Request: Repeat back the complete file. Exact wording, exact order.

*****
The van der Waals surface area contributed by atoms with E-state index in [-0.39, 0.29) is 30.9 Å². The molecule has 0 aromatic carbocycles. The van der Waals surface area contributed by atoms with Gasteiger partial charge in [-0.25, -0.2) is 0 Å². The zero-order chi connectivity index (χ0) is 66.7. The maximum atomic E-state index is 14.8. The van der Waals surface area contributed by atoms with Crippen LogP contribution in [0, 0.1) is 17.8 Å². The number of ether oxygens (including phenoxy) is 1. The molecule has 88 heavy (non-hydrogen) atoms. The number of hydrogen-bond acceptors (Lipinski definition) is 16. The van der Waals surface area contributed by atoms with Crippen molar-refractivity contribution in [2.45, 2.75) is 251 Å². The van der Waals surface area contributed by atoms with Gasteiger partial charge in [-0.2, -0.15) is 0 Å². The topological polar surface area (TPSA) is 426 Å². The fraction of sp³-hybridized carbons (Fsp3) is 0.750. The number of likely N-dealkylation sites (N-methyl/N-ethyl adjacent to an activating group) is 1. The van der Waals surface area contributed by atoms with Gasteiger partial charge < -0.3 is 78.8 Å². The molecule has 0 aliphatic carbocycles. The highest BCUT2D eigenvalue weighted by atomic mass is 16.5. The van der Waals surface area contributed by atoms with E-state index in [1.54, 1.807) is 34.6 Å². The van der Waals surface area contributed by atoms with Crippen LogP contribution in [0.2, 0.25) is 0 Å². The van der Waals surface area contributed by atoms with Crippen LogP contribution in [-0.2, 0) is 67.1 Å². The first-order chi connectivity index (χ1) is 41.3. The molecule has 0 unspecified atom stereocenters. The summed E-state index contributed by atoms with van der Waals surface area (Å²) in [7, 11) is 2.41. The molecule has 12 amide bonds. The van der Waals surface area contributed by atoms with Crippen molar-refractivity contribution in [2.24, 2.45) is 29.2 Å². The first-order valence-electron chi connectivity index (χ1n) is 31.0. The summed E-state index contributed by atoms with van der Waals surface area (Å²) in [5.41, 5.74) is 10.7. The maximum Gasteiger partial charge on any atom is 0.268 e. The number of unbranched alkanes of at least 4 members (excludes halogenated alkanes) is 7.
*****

The van der Waals surface area contributed by atoms with E-state index in [-0.39, 0.29) is 30.9 Å². The molecule has 0 aromatic carbocycles. The van der Waals surface area contributed by atoms with Gasteiger partial charge in [-0.25, -0.2) is 0 Å². The zero-order chi connectivity index (χ0) is 66.7. The maximum atomic E-state index is 14.8. The van der Waals surface area contributed by atoms with Crippen LogP contribution in [0, 0.1) is 17.8 Å². The number of ether oxygens (including phenoxy) is 1. The molecule has 88 heavy (non-hydrogen) atoms. The number of hydrogen-bond acceptors (Lipinski definition) is 16. The van der Waals surface area contributed by atoms with Crippen molar-refractivity contribution in [2.45, 2.75) is 251 Å². The van der Waals surface area contributed by atoms with Gasteiger partial charge in [-0.2, -0.15) is 0 Å². The topological polar surface area (TPSA) is 426 Å². The fraction of sp³-hybridized carbons (Fsp3) is 0.750. The number of likely N-dealkylation sites (N-methyl/N-ethyl adjacent to an activating group) is 1. The van der Waals surface area contributed by atoms with Gasteiger partial charge < -0.3 is 78.8 Å². The molecule has 0 aliphatic carbocycles. The highest BCUT2D eigenvalue weighted by atomic mass is 16.5. The van der Waals surface area contributed by atoms with E-state index in [1.54, 1.807) is 34.6 Å². The van der Waals surface area contributed by atoms with Crippen LogP contribution in [0.2, 0.25) is 0 Å². The van der Waals surface area contributed by atoms with Crippen LogP contribution in [-0.2, 0) is 67.1 Å². The first-order chi connectivity index (χ1) is 41.3. The molecule has 0 unspecified atom stereocenters. The summed E-state index contributed by atoms with van der Waals surface area (Å²) in [7, 11) is 2.41. The molecule has 12 amide bonds. The van der Waals surface area contributed by atoms with Crippen molar-refractivity contribution in [2.24, 2.45) is 29.2 Å². The first-order valence-electron chi connectivity index (χ1n) is 31.0. The summed E-state index contributed by atoms with van der Waals surface area (Å²) in [5.41, 5.74) is 10.7. The maximum Gasteiger partial charge on any atom is 0.268 e. The number of unbranched alkanes of at least 4 members (excludes halogenated alkanes) is 7.